This is a book about storytelling memory imagination and sharing. Rose takes us through many stories that outline the changes to media production and consumption following the digital revolution.
He does this well but telling stories about people: the movers and shakers involved in the early pioneering work of some of the internet’s biggest sites are identified and their stories told. For example William Gibson introduced the concept of cyberspace and it became popular through Neuromancer, the 1984 novel in which he describes it as a powerful electronic delusion, immersive and immaterial.
Rose begins by arguing that storytelling is universal but that up until now most have followed a sequential narrative. Now however a new type of narrative is emerging – the non-linear narrative where consumers become participants and immerse themselves into the media.
Just as TV took over from the big screen in the 50s the Internet is taking over from TV now. The web was introduced in 1991 and began a transition from simple delivery mechanism to a cornucopia of participation known as web 2. Now another decade on we stand at the intersection of the and blur people want to be immersed.
- new interactive forms of games are explained by the author and there uses are manifold: gamer enjoyment – viewers take on roles and affect the scenarios
- eg god like and controlling the environment or soldier or task like person
- marketing – eg spin off of TV on the net
But the interactivity isn’t just between consumer and producer but between types of media producers and types of consumers.
- Mainstream producers of traditional mass media now work with writers and place added value items on the web.
- Consumers tweet responses and even make up their own stories and so become participants. Eg Star Wars, Lost
But sometimes mass producers provide products that offer the illusion of interactivity and the Hive mind eg Lost
The nature of new products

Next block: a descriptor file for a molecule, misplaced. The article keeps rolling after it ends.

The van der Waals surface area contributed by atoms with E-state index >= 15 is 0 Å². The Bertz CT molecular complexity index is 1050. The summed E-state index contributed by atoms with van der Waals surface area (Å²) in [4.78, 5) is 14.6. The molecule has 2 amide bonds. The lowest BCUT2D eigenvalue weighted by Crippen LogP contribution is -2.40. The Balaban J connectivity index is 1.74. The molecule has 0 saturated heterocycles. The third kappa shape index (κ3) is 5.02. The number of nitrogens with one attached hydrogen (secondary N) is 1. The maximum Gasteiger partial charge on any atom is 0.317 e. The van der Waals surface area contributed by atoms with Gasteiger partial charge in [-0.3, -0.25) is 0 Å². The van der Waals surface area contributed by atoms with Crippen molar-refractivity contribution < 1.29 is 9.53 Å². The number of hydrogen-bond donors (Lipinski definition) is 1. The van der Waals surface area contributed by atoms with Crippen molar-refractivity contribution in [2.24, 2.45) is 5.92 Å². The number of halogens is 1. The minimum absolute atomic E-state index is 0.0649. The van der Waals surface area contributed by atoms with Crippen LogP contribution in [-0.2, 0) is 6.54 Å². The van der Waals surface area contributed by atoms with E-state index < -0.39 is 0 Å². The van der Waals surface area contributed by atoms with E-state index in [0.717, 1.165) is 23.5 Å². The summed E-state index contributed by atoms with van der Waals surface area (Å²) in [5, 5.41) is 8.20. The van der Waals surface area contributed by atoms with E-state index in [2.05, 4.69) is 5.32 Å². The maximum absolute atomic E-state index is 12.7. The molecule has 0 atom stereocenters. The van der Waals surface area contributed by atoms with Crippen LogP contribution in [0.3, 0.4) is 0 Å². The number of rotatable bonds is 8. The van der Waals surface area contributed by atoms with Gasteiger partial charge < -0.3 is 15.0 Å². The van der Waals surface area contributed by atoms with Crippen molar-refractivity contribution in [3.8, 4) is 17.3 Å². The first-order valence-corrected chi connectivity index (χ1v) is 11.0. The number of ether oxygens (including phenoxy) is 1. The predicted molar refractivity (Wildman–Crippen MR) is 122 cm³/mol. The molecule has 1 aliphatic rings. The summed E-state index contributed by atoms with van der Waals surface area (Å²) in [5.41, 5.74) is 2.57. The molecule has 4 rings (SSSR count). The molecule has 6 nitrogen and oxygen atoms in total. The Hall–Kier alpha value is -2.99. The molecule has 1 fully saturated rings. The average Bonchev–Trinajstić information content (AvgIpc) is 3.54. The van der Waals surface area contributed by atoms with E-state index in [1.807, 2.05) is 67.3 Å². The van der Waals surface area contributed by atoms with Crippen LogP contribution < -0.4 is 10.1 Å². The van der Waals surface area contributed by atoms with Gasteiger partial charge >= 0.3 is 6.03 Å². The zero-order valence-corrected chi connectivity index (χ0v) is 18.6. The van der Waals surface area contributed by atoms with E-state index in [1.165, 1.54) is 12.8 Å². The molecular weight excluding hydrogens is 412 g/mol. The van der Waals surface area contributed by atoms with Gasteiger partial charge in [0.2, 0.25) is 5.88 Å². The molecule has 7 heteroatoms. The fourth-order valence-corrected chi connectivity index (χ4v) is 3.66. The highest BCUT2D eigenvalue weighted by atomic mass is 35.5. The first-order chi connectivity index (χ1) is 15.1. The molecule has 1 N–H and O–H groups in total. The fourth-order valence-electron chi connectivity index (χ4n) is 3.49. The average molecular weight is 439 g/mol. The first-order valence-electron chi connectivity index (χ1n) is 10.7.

- Shorter eg web based stories
- Communication and social networking eg tweets and the hive mind (new communities – hypperconnected (eg Noah Brier) In January 2010, traffic on Twitter was clocked at 35 million messages per day
Technological change, originality and authorship
- Computing power increase and have given rise to new forms of media rendering of imagery eg 3-D
- The invention of hypertext—the links embedded within text that have become an everyday feature of the Web—means that linear progression is no longer required or even expected.
- Digital media have created an authorship crisis. Once the audience is free to step out into the fiction and start directing events, the entire edifice of twentieth-century mass media begins to crumble.
Back to the book
This book is a must read for anyone interested in digital development. The description of how things have evolved – film and the added value of the webisodes, the rise of blogs and twitter, and how TV and companies have adapted – and what the author thinks the key issues are – eg the strength of narrative and interactivity and the tensions in-between are all researched and discussed in depth.
At points in the read I thought about how TV has become dominated by reality shows and voting and how that could be seen to represent an attempt at interactivity by the mainstream media and at other times I am reading about Lost and how I couldn’t get beyond the first episode. An enjoyable and informative read.
What does this mean for my work?
I think the book raises an important issue for my work in terms of consumption. I like interaction but think it has its place just as contemplation does. So the question is could I make my exhibit interactive? Interactive website? Interactive video? Would this enhance or detract from my aim?
I think that the nature of my work is one that aims to evoke thinking and contemplation. I hope the images trigger thoughts about aesthetics, beauty, normality, disability, impairment and illness and how these issues are experienced or thought about by the viewer. Thus the experience should be immersive rather than interactive as that would actually detract from this aim.
Rose, F., (2012), The Art of Immersion, Published by W.W. Norton and co.